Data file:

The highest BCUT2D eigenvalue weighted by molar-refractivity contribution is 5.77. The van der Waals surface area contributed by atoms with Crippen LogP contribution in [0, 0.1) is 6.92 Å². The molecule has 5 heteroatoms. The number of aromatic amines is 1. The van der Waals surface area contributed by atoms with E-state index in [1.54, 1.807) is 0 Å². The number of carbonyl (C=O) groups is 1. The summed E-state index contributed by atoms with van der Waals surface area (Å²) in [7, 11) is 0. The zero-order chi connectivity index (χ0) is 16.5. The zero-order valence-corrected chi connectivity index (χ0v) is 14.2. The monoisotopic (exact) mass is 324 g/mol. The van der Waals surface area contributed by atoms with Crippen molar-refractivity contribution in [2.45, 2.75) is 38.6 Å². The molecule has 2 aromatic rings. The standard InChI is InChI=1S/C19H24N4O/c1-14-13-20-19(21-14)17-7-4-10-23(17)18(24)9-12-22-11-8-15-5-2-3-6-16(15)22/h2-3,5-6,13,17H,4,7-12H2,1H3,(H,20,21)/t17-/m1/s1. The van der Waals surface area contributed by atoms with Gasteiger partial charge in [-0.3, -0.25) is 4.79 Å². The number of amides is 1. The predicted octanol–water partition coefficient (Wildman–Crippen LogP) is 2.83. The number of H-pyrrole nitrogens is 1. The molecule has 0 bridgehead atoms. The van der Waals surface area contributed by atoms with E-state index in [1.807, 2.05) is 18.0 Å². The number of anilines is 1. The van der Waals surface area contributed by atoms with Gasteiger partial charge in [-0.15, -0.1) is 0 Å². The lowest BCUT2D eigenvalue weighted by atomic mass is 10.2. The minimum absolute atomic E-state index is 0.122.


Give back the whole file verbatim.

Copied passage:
The highest BCUT2D eigenvalue weighted by molar-refractivity contribution is 5.77. The van der Waals surface area contributed by atoms with Crippen LogP contribution in [0, 0.1) is 6.92 Å². The molecule has 5 heteroatoms. The number of aromatic amines is 1. The van der Waals surface area contributed by atoms with E-state index in [1.54, 1.807) is 0 Å². The number of carbonyl (C=O) groups is 1. The summed E-state index contributed by atoms with van der Waals surface area (Å²) in [7, 11) is 0. The zero-order chi connectivity index (χ0) is 16.5. The zero-order valence-corrected chi connectivity index (χ0v) is 14.2. The monoisotopic (exact) mass is 324 g/mol. The van der Waals surface area contributed by atoms with Crippen molar-refractivity contribution in [2.45, 2.75) is 38.6 Å². The molecule has 2 aromatic rings. The standard InChI is InChI=1S/C19H24N4O/c1-14-13-20-19(21-14)17-7-4-10-23(17)18(24)9-12-22-11-8-15-5-2-3-6-16(15)22/h2-3,5-6,13,17H,4,7-12H2,1H3,(H,20,21)/t17-/m1/s1. The van der Waals surface area contributed by atoms with Gasteiger partial charge in [-0.3, -0.25) is 4.79 Å². The number of amides is 1. The predicted octanol–water partition coefficient (Wildman–Crippen LogP) is 2.83. The number of H-pyrrole nitrogens is 1. The molecule has 0 bridgehead atoms. The van der Waals surface area contributed by atoms with E-state index in [1.807, 2.05) is 18.0 Å². The number of anilines is 1. The van der Waals surface area contributed by atoms with Gasteiger partial charge in [-0.15, -0.1) is 0 Å². The lowest BCUT2D eigenvalue weighted by atomic mass is 10.2. The minimum absolute atomic E-state index is 0.122.